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EU, UN condemn Israeli demolition of West Bank Palestinian hamlet

Israel military liaison says army destroyed structures that were erected illegally in a live-fire zone

A Palestinian Bedouin leads his donkey past the remains of his tents after Israeli soldiers demolished the tents in an area east of the village of Tubas, in the occupied West Bank, on November 3, 2020. (Photo by JAAFAR ASHTIYEH / AFP)
A Palestinian Bedouin leads his donkey past the remains of his tents after Israeli soldiers demolished the tents in an area east of the village of Tubas, in the occupied West Bank, on November 3, 2020. (Photo by JAAFAR ASHTIYEH / AFP)

The European Union and the United Nations have condemned the Israeli demolition of a Palestinian community in the Jordan Valley on Tuesday, which rendered around 73 Palestinians — including 41 children — homeless.

Such demolitions constitute “an impediment to the two-state solution,” the EU spokesperson said in a statement Thursday.

“The EU reiterates its call on Israel to halt all such demolitions, including of EU-funded structures, in particular in light of the humanitarian impact of the current coronavirus pandemic,” the spokesperson said.

Israel’s military liaison to the Palestinians said the army had destroyed structures erected illegally in a military live-fire zone. The site in question, Khirbet Husma, is one of 38 Bedouin communities on land the Israeli military has designated for training, the UN said.

Palestinian Bedouin stand next to their belongings after Israeli soldiers demolished their tents in an area east of the village of Tubas, in the occupied West Bank, on November 3, 2020. (Photo by JAAFAR ASHTIYEH / AFP)

“An enforcement activity was carried out by the Supervision Unit of the Civil Administration against 7 tents and 8 pens which were illegally constructed in a firing range located in the Jordan Valley,” the Coordinator of Government Activities in the Territories (COGAT) said in a statement.

Israel declared the area to be a live-fire zone in 1972, according to court filings. Humsa’s Bedouin residents appealed to the Israeli High Court to cancel their campsite’s impending demolition. In 2019, the court rejected the petition and ruled the herders had no right to stay in the area.

While Israeli military law forbids the expulsion of permanent residents from a firing zone, the High Court ruled that Khirbet Humsa’s residents did not meet that standard.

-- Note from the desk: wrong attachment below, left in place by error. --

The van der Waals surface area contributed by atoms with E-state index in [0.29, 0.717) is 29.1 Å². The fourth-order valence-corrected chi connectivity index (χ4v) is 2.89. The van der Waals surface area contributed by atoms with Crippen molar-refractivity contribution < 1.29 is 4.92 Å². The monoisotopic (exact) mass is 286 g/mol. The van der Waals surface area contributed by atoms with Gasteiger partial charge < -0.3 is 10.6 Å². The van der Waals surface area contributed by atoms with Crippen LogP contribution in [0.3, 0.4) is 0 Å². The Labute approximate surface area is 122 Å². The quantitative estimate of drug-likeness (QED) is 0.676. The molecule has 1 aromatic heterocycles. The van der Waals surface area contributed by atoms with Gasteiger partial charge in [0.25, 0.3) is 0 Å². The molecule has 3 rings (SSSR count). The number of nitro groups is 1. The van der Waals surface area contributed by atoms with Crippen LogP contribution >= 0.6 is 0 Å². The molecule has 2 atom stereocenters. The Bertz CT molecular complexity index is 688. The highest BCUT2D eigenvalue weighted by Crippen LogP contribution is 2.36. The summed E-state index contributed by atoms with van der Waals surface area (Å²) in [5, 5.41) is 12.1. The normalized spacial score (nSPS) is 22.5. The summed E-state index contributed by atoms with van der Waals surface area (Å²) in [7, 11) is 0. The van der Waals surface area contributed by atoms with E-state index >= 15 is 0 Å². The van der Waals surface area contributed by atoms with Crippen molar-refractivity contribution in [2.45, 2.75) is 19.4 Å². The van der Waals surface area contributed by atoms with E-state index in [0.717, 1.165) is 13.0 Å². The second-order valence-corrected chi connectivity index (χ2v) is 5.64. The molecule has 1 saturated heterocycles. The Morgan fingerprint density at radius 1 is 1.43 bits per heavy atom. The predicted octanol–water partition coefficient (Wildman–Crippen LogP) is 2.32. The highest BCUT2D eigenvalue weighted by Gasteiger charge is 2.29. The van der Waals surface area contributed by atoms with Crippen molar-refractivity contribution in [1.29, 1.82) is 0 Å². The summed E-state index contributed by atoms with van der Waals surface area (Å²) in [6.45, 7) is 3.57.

“The petitioners have no recognized property rights in these areas. These are intruders who use these areas for grazing,” the High Court said.

Khirbet Humsa’s Palestinian residents, however, rejected the court’s claim, telling The Times of Israel that they have lived in the area their entire lives.

“We’re going to start over. We cannot leave this place — I was raised here, and my children were raised here, and now my grandchildren. This is my home, and there’s nowhere else for me to go,” said Khirbet Humsa resident Yasir Abu al-Kabbash.

The Jordan Valley is in Area C, under Israeli security and civilian control according to the 1995 Oslo Accords. According to the agreements, Israel is responsible for planning and construction in the area. Israeli authorities regularly demolish Palestinian structures in Area C which they deem to have been built illegally.

Palestinians counter that Israel does not provide them with any legal avenues to build. According to the human rights group Bimkom, 98.6% of requests by West Bank Palestinians for construction permits between 2016 and 2018 were rejected.

Some 52 Palestinian schools in Area C have outstanding demolition orders, according to the EU. Some of those schools, such as a school in the small Bedouin village of Ras al-Tin in the south Hebron hills, were built with EU funding.

A picture shows a general view of a Palestinian bedouin camp after Israeli soldiers demolished their tents and structures in an area east of the village of Tubas, in the occupied West Bank, on November 3, 2020. (Photo by JAAFAR ASHTIYEH / AFP)

“As reiterated in previous EU Council Conclusions, the EU calls for the protection of children, including ensuring their right to education in a safe and secure school environment,” the EU said.

The United Nations also condemned the demolition of Khirbet Humsa as a violation of Israel’s obligations under international humanitarian law.

“I remind all parties that the extensive destruction of property and the forcible transfer of protected people in an occupied territory are grave breaches of the Fourth Geneva Convention,” senior UN official Yvonne Helle said on Wednesday.

“While assuring that the humanitarian community stands ready to support all those who have been displaced or otherwise affected, I strongly reiterate our call to Israel to immediately halt unlawful demolitions,” Helle said.

According to B’Tselem, a human rights group, 798 Palestinians in the West Bank have been left homeless by Israeli demolitions so far this year, the highest number since the organization began collecting data in 2016.

“The wiping off of a whole community at once is extremely rare,” said Amit Gilutz, a spokesperson for B’Tselem. “It seems like Israel was making use of the fact that everyone’s attention is currently set elsewhere to move forward with this inhumane act.”

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